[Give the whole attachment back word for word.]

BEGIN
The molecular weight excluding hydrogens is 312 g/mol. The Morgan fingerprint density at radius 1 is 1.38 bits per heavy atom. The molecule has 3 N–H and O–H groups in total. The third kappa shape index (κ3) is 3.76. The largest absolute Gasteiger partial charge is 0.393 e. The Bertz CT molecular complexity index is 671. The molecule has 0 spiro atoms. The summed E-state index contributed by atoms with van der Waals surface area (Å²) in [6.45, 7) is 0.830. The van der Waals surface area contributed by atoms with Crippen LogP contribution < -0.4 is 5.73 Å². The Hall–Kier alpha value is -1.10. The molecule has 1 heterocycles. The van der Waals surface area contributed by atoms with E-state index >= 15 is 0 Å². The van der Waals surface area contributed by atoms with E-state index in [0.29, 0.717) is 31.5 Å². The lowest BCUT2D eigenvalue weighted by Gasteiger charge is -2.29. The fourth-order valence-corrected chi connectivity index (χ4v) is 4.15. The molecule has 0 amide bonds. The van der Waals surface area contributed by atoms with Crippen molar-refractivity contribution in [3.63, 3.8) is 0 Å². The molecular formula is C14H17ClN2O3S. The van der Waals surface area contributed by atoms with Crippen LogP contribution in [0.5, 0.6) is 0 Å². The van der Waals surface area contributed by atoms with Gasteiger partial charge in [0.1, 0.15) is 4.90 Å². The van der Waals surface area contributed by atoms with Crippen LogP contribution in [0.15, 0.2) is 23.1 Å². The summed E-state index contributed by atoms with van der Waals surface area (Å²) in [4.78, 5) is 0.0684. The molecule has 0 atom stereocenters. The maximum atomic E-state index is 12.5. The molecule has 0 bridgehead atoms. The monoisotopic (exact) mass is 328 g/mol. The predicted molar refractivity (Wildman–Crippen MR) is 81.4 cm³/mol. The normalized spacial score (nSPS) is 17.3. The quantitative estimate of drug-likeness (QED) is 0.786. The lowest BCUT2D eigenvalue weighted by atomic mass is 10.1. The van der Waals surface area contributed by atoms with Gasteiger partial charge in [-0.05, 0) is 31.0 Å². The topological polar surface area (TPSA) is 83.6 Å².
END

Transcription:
The molecular weight excluding hydrogens is 312 g/mol. The Morgan fingerprint density at radius 1 is 1.38 bits per heavy atom. The molecule has 3 N–H and O–H groups in total. The third kappa shape index (κ3) is 3.76. The largest absolute Gasteiger partial charge is 0.393 e. The Bertz CT molecular complexity index is 671. The molecule has 0 spiro atoms. The summed E-state index contributed by atoms with van der Waals surface area (Å²) in [6.45, 7) is 0.830. The van der Waals surface area contributed by atoms with Crippen LogP contribution < -0.4 is 5.73 Å². The Hall–Kier alpha value is -1.10. The molecule has 1 heterocycles. The van der Waals surface area contributed by atoms with E-state index >= 15 is 0 Å². The van der Waals surface area contributed by atoms with E-state index in [0.29, 0.717) is 31.5 Å². The lowest BCUT2D eigenvalue weighted by Gasteiger charge is -2.29. The fourth-order valence-corrected chi connectivity index (χ4v) is 4.15. The molecule has 0 amide bonds. The van der Waals surface area contributed by atoms with Crippen molar-refractivity contribution in [3.63, 3.8) is 0 Å². The molecular formula is C14H17ClN2O3S. The van der Waals surface area contributed by atoms with Crippen LogP contribution in [0.5, 0.6) is 0 Å². The van der Waals surface area contributed by atoms with Gasteiger partial charge in [0.1, 0.15) is 4.90 Å². The van der Waals surface area contributed by atoms with Crippen LogP contribution in [0.15, 0.2) is 23.1 Å². The summed E-state index contributed by atoms with van der Waals surface area (Å²) in [4.78, 5) is 0.0684. The molecule has 0 atom stereocenters. The maximum atomic E-state index is 12.5. The molecule has 0 bridgehead atoms. The monoisotopic (exact) mass is 328 g/mol. The predicted molar refractivity (Wildman–Crippen MR) is 81.4 cm³/mol. The normalized spacial score (nSPS) is 17.3. The quantitative estimate of drug-likeness (QED) is 0.786. The lowest BCUT2D eigenvalue weighted by atomic mass is 10.1. The van der Waals surface area contributed by atoms with Gasteiger partial charge in [-0.05, 0) is 31.0 Å². The topological polar surface area (TPSA) is 83.6 Å².